Is this real life?
David DeVore Jr., better known as the loopy kid in “David After Dentist,” is now a 20-year-old computer science major who just sold an NFT of his viral 2009 YouTube video for more than $13,500.
If you’re not familiar with David: the then 7-year-old was still groggy from anesthesia following a tooth extraction 11 years ago, and his father took a video of him blearily remarking “I feel funny,” and musing, “Is this real life?” in the back seat of their car. The original video alone has drawn more than 140 million views since then.
Unlike many folks who become memes, DeVore’s family has actually managed to make a small fortune from their amusing home movie. In 2010, they reported earning about $150,000 — $100,000 from YouTube
revenue, $8,000 from a 2010 Vizio
Super Bowl commercial, plus income from licensing and merchandise. And David’s father, David DeVore Sr., tells The Verge that these funds have helped pay for his kids’ tuition.
But generally, once you’ve become a meme, making money off your picture can be like pulling teeth. That’s why fellow 2000s-era internet stars like “Disaster Girl” and “Nyan Cat” have turned to nonfungible tokens (aka NFTs) to finally profit off their original images that have been shared countless times around the world. An NFT is a certificate of ownership for a unique digital asset, which is not meant to serve as currency or a means of exchange. They are often written on the ethereum blockchain, and carry unique, digital signatures that guarantee authenticity.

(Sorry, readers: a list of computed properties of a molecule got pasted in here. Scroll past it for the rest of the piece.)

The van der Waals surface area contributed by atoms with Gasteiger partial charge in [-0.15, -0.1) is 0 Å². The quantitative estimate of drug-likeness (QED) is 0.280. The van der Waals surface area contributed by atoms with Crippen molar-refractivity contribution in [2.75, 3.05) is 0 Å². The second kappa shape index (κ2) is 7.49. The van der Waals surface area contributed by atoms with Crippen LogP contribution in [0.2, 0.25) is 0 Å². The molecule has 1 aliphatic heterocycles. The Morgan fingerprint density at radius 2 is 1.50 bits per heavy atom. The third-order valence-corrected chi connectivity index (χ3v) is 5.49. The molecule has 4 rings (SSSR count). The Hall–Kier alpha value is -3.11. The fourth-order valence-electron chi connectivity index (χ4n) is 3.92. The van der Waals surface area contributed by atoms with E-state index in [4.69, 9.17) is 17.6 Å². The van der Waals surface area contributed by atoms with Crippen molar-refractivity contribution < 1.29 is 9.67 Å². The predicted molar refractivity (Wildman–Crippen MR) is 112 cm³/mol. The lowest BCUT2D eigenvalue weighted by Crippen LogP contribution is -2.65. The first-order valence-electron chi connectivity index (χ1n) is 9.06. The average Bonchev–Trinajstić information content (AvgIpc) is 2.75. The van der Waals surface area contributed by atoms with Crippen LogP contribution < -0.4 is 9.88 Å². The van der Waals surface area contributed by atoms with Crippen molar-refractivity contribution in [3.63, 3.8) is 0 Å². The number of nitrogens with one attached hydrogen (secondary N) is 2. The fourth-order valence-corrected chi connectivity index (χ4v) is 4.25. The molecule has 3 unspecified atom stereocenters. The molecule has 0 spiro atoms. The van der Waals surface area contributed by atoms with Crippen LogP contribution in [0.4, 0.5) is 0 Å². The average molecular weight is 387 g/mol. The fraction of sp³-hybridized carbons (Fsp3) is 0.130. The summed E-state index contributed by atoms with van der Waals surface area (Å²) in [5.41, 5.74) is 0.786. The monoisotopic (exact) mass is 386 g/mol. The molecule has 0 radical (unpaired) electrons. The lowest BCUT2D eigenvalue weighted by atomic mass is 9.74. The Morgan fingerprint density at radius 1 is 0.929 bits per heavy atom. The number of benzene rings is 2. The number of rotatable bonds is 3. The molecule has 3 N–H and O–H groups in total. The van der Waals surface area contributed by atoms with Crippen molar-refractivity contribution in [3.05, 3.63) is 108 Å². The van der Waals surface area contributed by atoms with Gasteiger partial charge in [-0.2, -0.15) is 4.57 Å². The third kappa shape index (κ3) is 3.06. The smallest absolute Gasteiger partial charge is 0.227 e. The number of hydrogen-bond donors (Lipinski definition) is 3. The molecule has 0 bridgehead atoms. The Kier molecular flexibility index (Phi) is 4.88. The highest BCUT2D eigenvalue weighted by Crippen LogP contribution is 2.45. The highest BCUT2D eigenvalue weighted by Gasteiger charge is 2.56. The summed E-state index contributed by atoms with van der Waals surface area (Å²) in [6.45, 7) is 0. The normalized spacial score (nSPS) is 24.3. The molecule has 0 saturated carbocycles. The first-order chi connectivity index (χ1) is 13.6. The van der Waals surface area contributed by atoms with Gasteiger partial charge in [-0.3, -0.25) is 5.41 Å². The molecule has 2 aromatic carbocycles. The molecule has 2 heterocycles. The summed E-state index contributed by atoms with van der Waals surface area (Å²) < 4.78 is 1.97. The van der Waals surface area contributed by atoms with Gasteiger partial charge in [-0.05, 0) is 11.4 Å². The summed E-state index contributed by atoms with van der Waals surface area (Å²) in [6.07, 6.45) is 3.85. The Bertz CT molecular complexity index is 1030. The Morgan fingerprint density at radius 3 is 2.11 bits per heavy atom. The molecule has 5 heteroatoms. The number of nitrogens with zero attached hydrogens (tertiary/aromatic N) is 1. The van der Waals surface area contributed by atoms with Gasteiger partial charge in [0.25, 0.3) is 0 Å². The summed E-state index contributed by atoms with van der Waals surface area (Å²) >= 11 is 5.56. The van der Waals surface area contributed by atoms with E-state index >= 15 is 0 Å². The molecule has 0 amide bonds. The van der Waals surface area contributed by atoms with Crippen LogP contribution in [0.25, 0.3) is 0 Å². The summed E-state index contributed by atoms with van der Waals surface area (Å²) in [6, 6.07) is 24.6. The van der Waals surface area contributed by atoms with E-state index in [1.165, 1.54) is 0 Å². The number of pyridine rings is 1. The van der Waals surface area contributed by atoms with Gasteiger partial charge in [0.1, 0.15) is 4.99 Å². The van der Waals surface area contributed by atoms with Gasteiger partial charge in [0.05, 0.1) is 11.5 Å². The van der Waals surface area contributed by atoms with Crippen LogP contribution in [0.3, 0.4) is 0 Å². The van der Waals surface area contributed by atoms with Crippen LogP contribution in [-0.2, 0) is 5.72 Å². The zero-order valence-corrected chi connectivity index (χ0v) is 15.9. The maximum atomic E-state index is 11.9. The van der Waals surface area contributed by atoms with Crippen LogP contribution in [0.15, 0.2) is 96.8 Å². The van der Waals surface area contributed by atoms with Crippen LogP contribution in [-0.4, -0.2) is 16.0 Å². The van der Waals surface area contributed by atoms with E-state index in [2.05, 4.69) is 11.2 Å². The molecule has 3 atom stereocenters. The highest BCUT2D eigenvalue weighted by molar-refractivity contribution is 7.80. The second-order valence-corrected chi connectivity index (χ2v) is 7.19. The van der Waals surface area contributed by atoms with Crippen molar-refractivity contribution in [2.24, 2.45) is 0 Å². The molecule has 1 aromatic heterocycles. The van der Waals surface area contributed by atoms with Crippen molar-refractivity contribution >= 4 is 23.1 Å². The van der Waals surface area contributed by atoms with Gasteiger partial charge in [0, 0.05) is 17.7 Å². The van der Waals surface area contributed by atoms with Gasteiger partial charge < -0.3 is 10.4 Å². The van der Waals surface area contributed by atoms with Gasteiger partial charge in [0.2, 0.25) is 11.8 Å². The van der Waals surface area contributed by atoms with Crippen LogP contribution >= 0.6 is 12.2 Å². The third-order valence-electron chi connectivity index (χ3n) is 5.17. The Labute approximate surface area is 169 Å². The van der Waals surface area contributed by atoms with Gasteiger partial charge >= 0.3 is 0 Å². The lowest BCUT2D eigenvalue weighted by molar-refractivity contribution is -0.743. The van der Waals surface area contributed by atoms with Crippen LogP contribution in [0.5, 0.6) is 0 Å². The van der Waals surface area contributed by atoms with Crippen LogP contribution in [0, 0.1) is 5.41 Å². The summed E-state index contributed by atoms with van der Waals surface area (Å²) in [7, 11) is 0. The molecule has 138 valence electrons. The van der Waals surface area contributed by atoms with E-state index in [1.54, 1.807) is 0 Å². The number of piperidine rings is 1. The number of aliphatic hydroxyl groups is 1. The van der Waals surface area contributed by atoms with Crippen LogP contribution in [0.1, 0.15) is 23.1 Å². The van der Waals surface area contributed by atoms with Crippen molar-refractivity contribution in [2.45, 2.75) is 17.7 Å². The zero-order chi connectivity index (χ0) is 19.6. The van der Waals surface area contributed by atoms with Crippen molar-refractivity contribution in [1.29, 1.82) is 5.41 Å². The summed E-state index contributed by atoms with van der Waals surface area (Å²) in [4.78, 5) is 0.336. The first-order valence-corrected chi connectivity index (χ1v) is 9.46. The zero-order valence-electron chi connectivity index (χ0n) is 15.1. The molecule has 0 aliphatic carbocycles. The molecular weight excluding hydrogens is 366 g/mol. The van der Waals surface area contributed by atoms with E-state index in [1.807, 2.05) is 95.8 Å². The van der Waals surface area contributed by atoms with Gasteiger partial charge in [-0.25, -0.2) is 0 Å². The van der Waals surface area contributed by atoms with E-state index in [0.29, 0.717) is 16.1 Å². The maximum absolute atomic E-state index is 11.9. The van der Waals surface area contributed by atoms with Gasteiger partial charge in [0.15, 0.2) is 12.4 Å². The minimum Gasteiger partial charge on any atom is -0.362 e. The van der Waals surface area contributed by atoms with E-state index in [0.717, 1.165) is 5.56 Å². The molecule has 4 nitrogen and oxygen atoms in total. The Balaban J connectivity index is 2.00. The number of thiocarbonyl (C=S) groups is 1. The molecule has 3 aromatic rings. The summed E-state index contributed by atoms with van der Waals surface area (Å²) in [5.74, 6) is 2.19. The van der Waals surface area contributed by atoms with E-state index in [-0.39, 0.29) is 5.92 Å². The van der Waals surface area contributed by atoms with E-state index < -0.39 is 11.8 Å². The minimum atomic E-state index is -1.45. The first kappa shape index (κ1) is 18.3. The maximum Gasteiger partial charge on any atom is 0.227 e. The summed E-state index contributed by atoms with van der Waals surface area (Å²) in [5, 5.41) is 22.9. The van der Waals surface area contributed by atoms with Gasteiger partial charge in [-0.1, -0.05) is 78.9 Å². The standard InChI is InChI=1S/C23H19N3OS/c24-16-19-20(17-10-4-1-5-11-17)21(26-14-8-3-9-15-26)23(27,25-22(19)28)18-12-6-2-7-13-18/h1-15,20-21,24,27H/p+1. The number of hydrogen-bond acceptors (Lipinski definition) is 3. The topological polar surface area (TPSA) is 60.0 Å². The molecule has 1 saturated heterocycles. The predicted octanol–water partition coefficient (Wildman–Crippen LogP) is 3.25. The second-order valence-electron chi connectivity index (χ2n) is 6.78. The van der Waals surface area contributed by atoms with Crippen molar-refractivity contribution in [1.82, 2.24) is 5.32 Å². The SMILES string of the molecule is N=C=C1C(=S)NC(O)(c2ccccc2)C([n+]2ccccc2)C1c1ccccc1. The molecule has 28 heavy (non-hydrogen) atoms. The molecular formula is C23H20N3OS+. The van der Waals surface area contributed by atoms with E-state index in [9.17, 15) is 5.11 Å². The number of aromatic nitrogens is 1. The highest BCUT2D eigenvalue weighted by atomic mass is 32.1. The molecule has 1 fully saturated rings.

And now David DeVore’s family is jumping on the NFT bandwagon, as well. BuzzFeed reports that they worked with NFT creator program Views, which was founded by video licensing company Jukin Media and talent management company Night Media, to sell an NFT of their iconic clip. The auction went live last Thursday. The starting price was set at 1 ether (a cryptocurrency recorded on ethereum), and the NFT sold for 3.30 ether on Friday, which was worth a little more than $13,593. It should be noted that ether’s value is volatile and can fluctuate by the minute, however.
While this makes a nice chunk of change, it’s smaller than some recent headline-making NFT auctions. Zoe Roth, the face of the “Disaster Girl” meme (which features a young girl smiling slyly into the camera as a house burns down behind her), made more than $430,000 auctioning off the NFT of her photo. And Chris Torres, who created the Nyan Cat GIF of a flying cat leaving a rainbow trail behind it, recently sold an NFT version of his art piece for almost $600,000.
Some other major NFT transactions include Twitter
CEO Jack Dorsey’s first tweet selling for $2.9 million; Kings of Leon releasing an NFT-only album for more than $2 million; and a 10-second digital collage that took 13 years to make selling for $69 million at auction.